Congratulations on deciding to open a new restaurant in Los Angeles. While a huge investment of time, money and resources, it can also be spiritually rewarding and financially lucrative.
As you begin to plan and prepare for the launch of your new restaurant, there are a number of things you need to know about working with the City of Los Angeles, Los Angeles County and the State of California when it comes to permits, approvals and timing.
For starters, you’ll be working with several different agencies, including the City of Los Angeles Department of Building and Safety (LADBS), which is notoriously difficult when it comes to granting building permits. In addition, food service establishments are required to attain permits and pass inspections that office and retail spaces do not.
Don’t worry. We’re here to help. And truth be told, our motives are a bit self-serving. As LA residents and foodies, we love new restaurants as much as we love permits!
We developed this guide to give you a thorough understanding of the restaurant permitting process and who you’ll be working with. We’ve also included tips we use to expedite the building permitting process, saving time and money.
President, Permit Place
Why Permits are Required
Site Investigation Reports
LA Restaurant Permits
Plan Check Documents
Building Permit Timing
Expediting the Permit Process
To keep Los Angeles businesses open and its citizens healthy, safe, and informed, the city launched corona-virus.la. This site is a hub for the latest news, updates, and resources related to COVID-19. The resources page includes an entire business section that links to financial support and fund options, legal assistance programs, PPE supplier connections, and more. One resource worth calling attention to for LA restaurants is the Open For Business program. It offers restaurants commission-free digital order tools to expand contactless food options for your customers. This resource is worth spending some time with no matter what stage of development your restaurant is.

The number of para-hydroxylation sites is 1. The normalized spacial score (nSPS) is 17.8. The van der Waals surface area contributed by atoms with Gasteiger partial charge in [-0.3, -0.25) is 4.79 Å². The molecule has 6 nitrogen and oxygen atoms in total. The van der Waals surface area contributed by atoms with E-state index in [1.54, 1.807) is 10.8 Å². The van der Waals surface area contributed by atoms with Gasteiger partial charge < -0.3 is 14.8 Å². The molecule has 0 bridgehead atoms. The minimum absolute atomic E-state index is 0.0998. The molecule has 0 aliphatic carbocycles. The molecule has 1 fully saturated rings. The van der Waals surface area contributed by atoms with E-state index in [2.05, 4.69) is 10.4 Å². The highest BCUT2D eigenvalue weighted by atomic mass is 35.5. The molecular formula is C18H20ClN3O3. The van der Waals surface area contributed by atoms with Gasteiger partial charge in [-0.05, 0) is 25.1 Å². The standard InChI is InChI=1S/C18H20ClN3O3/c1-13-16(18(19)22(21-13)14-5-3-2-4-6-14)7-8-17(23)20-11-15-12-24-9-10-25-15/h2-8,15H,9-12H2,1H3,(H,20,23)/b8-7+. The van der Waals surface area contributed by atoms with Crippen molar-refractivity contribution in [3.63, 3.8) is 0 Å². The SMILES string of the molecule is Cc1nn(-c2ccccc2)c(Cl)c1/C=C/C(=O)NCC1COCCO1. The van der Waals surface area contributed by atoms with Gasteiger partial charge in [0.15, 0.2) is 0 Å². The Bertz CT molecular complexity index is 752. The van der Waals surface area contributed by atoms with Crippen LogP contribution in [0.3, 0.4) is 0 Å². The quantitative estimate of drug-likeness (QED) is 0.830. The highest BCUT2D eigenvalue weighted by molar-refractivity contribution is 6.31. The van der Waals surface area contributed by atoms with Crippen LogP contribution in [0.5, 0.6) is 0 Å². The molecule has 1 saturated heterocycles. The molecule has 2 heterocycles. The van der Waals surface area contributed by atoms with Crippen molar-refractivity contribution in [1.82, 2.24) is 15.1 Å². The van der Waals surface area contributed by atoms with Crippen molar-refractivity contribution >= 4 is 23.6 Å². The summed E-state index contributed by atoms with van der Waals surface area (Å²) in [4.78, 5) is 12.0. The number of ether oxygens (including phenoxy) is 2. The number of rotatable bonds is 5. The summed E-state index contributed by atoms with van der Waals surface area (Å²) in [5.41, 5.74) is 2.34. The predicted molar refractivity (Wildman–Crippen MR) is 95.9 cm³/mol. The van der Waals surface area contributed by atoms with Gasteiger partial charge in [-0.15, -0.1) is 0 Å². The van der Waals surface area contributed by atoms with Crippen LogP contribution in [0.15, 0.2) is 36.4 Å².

Permitting is all about safety. The city, county and state issue building codes, health codes and construction standards designed to ensure the safest environment for employees, patrons and the citizens of Los Angeles. This means protecting against fire, structural failures, improper waste disposal, unauthorized sale of controlled substances (e.g., alcohol), and much more.
Your new restaurant will likely live in a repurposed restaurant or require the alteration of an existing office or retail space. In the permit world, the latter is known as “change of use” and requires additional steps, fees and time.
In either scenario, you’ll want to make alterations to the interior and exterior to accommodate the look, feel, function and flow of your restaurant. These changes are known as tenant improvements.
Generally speaking, tenant improvements will include:
For any of these improvements, you’ll be required to secure permits and approvals from various governmental agencies, including: building and safety, health, fire, planning and zoning, and more (see the full list of LA permitting departments here).
In addition, restaurant tenant improvements will almost certainly require the involvement of the: